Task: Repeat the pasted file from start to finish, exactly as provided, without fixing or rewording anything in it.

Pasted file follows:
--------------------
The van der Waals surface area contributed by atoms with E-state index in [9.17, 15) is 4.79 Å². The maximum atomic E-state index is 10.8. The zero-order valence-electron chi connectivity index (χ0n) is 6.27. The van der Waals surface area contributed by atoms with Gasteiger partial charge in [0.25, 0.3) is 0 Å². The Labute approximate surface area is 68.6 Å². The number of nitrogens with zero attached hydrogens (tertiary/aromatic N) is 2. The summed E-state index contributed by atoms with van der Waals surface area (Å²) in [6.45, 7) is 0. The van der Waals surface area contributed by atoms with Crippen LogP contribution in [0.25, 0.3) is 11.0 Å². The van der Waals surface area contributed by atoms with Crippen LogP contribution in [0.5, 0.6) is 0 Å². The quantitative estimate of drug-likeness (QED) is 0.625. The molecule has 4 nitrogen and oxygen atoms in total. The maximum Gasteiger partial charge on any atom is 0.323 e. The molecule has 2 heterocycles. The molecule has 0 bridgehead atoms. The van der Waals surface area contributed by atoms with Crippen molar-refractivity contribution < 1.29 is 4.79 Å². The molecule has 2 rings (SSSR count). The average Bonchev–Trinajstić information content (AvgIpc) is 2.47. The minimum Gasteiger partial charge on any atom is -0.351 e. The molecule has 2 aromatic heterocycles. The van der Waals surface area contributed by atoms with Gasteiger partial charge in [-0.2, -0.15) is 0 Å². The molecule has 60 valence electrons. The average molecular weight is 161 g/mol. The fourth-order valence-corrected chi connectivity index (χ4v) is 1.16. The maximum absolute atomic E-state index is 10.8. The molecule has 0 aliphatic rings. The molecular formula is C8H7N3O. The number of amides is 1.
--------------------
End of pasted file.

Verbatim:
The van der Waals surface area contributed by atoms with E-state index in [9.17, 15) is 4.79 Å². The maximum atomic E-state index is 10.8. The zero-order valence-electron chi connectivity index (χ0n) is 6.27. The van der Waals surface area contributed by atoms with Gasteiger partial charge in [0.25, 0.3) is 0 Å². The Labute approximate surface area is 68.6 Å². The number of nitrogens with zero attached hydrogens (tertiary/aromatic N) is 2. The summed E-state index contributed by atoms with van der Waals surface area (Å²) in [6.45, 7) is 0. The van der Waals surface area contributed by atoms with Crippen LogP contribution in [0.25, 0.3) is 11.0 Å². The van der Waals surface area contributed by atoms with Crippen LogP contribution in [0.5, 0.6) is 0 Å². The quantitative estimate of drug-likeness (QED) is 0.625. The molecule has 4 nitrogen and oxygen atoms in total. The maximum Gasteiger partial charge on any atom is 0.323 e. The molecule has 2 heterocycles. The molecule has 0 bridgehead atoms. The van der Waals surface area contributed by atoms with Crippen molar-refractivity contribution < 1.29 is 4.79 Å². The molecule has 2 rings (SSSR count). The average Bonchev–Trinajstić information content (AvgIpc) is 2.47. The minimum Gasteiger partial charge on any atom is -0.351 e. The molecule has 2 aromatic heterocycles. The van der Waals surface area contributed by atoms with Gasteiger partial charge in [-0.2, -0.15) is 0 Å². The molecule has 60 valence electrons. The average molecular weight is 161 g/mol. The fourth-order valence-corrected chi connectivity index (χ4v) is 1.16. The maximum absolute atomic E-state index is 10.8. The molecule has 0 aliphatic rings. The molecular formula is C8H7N3O. The number of amides is 1.